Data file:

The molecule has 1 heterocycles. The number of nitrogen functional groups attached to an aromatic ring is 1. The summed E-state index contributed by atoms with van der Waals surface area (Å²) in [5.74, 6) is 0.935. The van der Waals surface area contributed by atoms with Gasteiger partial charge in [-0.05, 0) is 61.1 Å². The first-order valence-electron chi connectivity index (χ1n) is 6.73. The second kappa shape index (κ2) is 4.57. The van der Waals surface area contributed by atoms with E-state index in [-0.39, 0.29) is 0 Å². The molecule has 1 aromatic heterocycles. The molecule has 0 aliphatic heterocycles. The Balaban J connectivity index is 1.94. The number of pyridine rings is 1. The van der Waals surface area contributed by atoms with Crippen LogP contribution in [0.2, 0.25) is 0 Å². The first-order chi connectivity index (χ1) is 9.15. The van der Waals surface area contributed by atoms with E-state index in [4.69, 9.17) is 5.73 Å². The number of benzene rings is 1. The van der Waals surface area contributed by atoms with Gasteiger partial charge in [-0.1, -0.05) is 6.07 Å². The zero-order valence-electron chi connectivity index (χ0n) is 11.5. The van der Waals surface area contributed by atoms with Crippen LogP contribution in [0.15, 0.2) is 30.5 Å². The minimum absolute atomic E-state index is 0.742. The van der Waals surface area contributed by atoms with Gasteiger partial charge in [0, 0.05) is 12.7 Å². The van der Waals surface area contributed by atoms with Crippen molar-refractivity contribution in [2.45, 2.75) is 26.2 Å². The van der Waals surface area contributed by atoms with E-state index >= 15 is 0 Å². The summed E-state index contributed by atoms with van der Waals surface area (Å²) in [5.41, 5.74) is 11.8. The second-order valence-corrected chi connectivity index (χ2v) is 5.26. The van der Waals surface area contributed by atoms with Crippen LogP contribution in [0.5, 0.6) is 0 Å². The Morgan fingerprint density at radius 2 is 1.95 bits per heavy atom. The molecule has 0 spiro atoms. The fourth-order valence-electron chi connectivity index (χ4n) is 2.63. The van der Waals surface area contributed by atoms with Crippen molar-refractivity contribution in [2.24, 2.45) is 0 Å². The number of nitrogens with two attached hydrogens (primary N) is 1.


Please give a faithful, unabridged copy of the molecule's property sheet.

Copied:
The molecule has 1 heterocycles. The number of nitrogen functional groups attached to an aromatic ring is 1. The summed E-state index contributed by atoms with van der Waals surface area (Å²) in [5.74, 6) is 0.935. The van der Waals surface area contributed by atoms with Gasteiger partial charge in [-0.05, 0) is 61.1 Å². The first-order valence-electron chi connectivity index (χ1n) is 6.73. The second kappa shape index (κ2) is 4.57. The van der Waals surface area contributed by atoms with E-state index in [-0.39, 0.29) is 0 Å². The molecule has 1 aromatic heterocycles. The molecule has 0 aliphatic heterocycles. The Balaban J connectivity index is 1.94. The number of pyridine rings is 1. The van der Waals surface area contributed by atoms with Crippen LogP contribution in [0.2, 0.25) is 0 Å². The first-order chi connectivity index (χ1) is 9.15. The van der Waals surface area contributed by atoms with E-state index in [4.69, 9.17) is 5.73 Å². The number of benzene rings is 1. The van der Waals surface area contributed by atoms with Gasteiger partial charge in [-0.1, -0.05) is 6.07 Å². The zero-order valence-electron chi connectivity index (χ0n) is 11.5. The van der Waals surface area contributed by atoms with Crippen LogP contribution in [0.15, 0.2) is 30.5 Å². The minimum absolute atomic E-state index is 0.742. The van der Waals surface area contributed by atoms with Gasteiger partial charge in [0, 0.05) is 12.7 Å². The van der Waals surface area contributed by atoms with Crippen molar-refractivity contribution in [2.45, 2.75) is 26.2 Å². The van der Waals surface area contributed by atoms with E-state index >= 15 is 0 Å². The summed E-state index contributed by atoms with van der Waals surface area (Å²) in [5.41, 5.74) is 11.8. The second-order valence-corrected chi connectivity index (χ2v) is 5.26. The van der Waals surface area contributed by atoms with Crippen LogP contribution in [0.5, 0.6) is 0 Å². The Morgan fingerprint density at radius 2 is 1.95 bits per heavy atom. The molecule has 0 spiro atoms. The fourth-order valence-electron chi connectivity index (χ4n) is 2.63. The van der Waals surface area contributed by atoms with Crippen molar-refractivity contribution in [2.24, 2.45) is 0 Å². The number of nitrogens with two attached hydrogens (primary N) is 1.